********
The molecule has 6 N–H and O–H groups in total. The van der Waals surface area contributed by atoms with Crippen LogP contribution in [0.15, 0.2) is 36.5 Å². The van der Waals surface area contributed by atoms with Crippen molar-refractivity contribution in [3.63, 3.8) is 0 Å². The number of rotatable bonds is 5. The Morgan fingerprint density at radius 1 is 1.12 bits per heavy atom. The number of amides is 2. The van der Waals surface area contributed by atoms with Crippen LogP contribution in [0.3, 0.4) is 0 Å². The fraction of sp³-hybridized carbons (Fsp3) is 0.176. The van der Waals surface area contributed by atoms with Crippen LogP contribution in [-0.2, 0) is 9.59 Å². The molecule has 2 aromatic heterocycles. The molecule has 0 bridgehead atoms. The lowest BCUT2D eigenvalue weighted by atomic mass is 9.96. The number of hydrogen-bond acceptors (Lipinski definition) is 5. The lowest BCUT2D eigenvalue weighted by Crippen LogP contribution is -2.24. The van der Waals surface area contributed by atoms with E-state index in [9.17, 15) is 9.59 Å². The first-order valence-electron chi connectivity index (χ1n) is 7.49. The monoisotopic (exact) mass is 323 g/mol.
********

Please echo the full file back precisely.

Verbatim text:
The molecule has 6 N–H and O–H groups in total. The van der Waals surface area contributed by atoms with Crippen LogP contribution in [0.15, 0.2) is 36.5 Å². The van der Waals surface area contributed by atoms with Crippen molar-refractivity contribution in [3.63, 3.8) is 0 Å². The number of rotatable bonds is 5. The Morgan fingerprint density at radius 1 is 1.12 bits per heavy atom. The number of amides is 2. The van der Waals surface area contributed by atoms with Crippen LogP contribution in [0.3, 0.4) is 0 Å². The fraction of sp³-hybridized carbons (Fsp3) is 0.176. The van der Waals surface area contributed by atoms with Crippen LogP contribution in [-0.2, 0) is 9.59 Å². The molecule has 2 aromatic heterocycles. The molecule has 0 bridgehead atoms. The lowest BCUT2D eigenvalue weighted by atomic mass is 9.96. The number of hydrogen-bond acceptors (Lipinski definition) is 5. The lowest BCUT2D eigenvalue weighted by Crippen LogP contribution is -2.24. The van der Waals surface area contributed by atoms with E-state index in [9.17, 15) is 9.59 Å². The first-order valence-electron chi connectivity index (χ1n) is 7.49. The monoisotopic (exact) mass is 323 g/mol.